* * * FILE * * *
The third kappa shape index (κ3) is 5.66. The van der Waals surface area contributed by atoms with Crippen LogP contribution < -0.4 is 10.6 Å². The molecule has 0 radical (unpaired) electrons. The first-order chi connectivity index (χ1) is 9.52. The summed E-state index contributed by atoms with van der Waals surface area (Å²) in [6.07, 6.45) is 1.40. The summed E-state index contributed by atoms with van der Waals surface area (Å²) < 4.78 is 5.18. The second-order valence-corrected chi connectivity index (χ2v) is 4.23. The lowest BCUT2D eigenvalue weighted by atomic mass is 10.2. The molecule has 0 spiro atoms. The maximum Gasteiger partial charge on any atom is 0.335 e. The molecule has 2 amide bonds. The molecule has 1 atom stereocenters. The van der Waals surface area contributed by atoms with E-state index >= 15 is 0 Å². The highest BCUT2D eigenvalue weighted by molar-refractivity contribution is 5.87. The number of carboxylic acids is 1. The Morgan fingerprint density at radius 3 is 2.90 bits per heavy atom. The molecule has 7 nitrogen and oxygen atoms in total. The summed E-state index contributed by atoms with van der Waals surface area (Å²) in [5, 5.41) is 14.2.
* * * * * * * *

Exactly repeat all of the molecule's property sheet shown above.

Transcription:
The third kappa shape index (κ3) is 5.66. The van der Waals surface area contributed by atoms with Crippen LogP contribution < -0.4 is 10.6 Å². The molecule has 0 radical (unpaired) electrons. The first-order chi connectivity index (χ1) is 9.52. The summed E-state index contributed by atoms with van der Waals surface area (Å²) in [6.07, 6.45) is 1.40. The summed E-state index contributed by atoms with van der Waals surface area (Å²) < 4.78 is 5.18. The second-order valence-corrected chi connectivity index (χ2v) is 4.23. The lowest BCUT2D eigenvalue weighted by atomic mass is 10.2. The molecule has 0 spiro atoms. The maximum Gasteiger partial charge on any atom is 0.335 e. The molecule has 2 amide bonds. The molecule has 1 atom stereocenters. The van der Waals surface area contributed by atoms with E-state index >= 15 is 0 Å². The highest BCUT2D eigenvalue weighted by molar-refractivity contribution is 5.87. The number of carboxylic acids is 1. The Morgan fingerprint density at radius 3 is 2.90 bits per heavy atom. The molecule has 7 nitrogen and oxygen atoms in total. The summed E-state index contributed by atoms with van der Waals surface area (Å²) in [5, 5.41) is 14.2.